Policies & Procedures: See the policies page of the faculty website at http://sydney.edu.au/engineering/student-policies/ for information regarding university policies and local provisions and procedures within the Faculty of Engineering and Information Technologies.
Recommended Reference/s: Note: References are provided for guidance purposes only. Students are advised to consult these books in the university library. Purchase is not required.

Note that the "Weeks" referred to in this Schedule are those of the official university semester calendar https://web.timetable.usyd.edu.au/calendar.jsp

Week Description
Week 1 Continuum and atomic view of matter.
Introduction to modeling and simulation.
Week 2 Deterministic versus stochastic methods.
Particle methods.
Week 3 Molecular dynamics algorithms and techniques.
Week 4 Atomistic models of materials and force potentials.
Assessment Due: Assignment
Week 5 Calculating physical properties using statistical mechanics.
Week 6 Structural properties, radial distribution function,diffusion coefficient, stress tensor and deformation in nano-scale.
Week 7 Statistical accuracy and analysis of molecular dynamics data; simulation ensembles (NPT, NVT)
Week 8 Efficient computations
Assessment Due: Assignment
Week 9 Modeling metals, polymers and biopolymers.
Week 10 Time dependant phenomena
Week 11 Practical applications to simulation of flow in nano-channels, shear flow, nano-tribology and nano-rheology.
Week 12 Case studies
Week 13 Case studies
Assessment Due: Project
Assessment Due: Presentation/Seminar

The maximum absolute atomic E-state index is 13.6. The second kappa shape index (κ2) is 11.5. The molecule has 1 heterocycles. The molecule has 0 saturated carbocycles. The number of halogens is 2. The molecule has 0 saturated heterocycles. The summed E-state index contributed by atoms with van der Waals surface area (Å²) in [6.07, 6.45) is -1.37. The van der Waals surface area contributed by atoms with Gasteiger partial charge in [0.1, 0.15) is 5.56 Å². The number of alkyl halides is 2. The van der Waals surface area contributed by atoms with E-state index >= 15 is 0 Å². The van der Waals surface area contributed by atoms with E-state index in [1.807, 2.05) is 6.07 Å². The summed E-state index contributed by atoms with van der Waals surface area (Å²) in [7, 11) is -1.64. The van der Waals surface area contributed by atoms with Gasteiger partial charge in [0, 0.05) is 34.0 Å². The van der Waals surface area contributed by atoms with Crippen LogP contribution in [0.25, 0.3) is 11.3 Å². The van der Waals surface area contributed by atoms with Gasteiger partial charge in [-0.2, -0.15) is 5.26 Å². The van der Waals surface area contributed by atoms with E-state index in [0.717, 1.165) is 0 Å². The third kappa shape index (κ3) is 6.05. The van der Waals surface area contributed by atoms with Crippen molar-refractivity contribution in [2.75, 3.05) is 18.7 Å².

Course Relations

The following is a list of courses which have added this Unit to their structure.

Course Year(s) Offered
Mechanical 2015, 2014
Mechanical / Commerce 2015
Mechanical / Science 2015
Mechanical (Space) 2015, 2014
Mechanical (Space) / Commerce 2015
Mechanical (Space) / Science 2015
Mechanical Engineering / Commerce 2014
Mechanical Engineering / Project Management 2014
Mechanical Engineering / Science 2014
Mechanical Engineering / Law 2014
Mechanical Engineering (Space) / Arts 2014
Mechanical Engineering (Space) / Project Management 2014
Mechanical Engineering (Space) / Science 2014
Graduate Certificate in Engineering 2011, 2012, 2013, 2014, 2015
Master of Engineering 2013, 2014, 2015
Master of Engineering (Mechanical) 2011, 2012
Master of Professional Engineering (Biomedical) 2010, 2011, 2012, 2013, 2014, 2015
Master of Professional Engineering (Mechanical) 2010, 2011, 2012, 2013, 2014, 2015

Course Goals

This unit contributes to the achievement of the following course goals:

Attribute Practiced Assessed
Design (Level 4) Yes 28.82%
Engineering/IT Specialisation (Level 5) Yes 16.91%
Maths/Science Methods and Tools (Level 5) Yes 16.91%
Information Seeking (Level 4) Yes 16.91%
Communication (Level 4) Yes 11.91%
Professional Conduct (Level 4) No 0%
Project and Team Skills (Level 4) Yes 8.57%

These goals are selected from Engineering & IT Graduate Outcomes Table which defines overall goals for courses where this unit is primarily offered. See Engineering & IT Graduate Outcomes Table for details of the attributes and levels to be developed in the course as a whole. Percentage figures alongside each course goal provide a rough indication of their relative weighting in assessment for this unit. Note that not all goals are necessarily part of assessment. Some may be more about practice activity. See Learning outcomes for details of what is assessed in relation to each goal and Assessment for details of how the outcome is assessed. See Attributes for details of practice provided for each goal.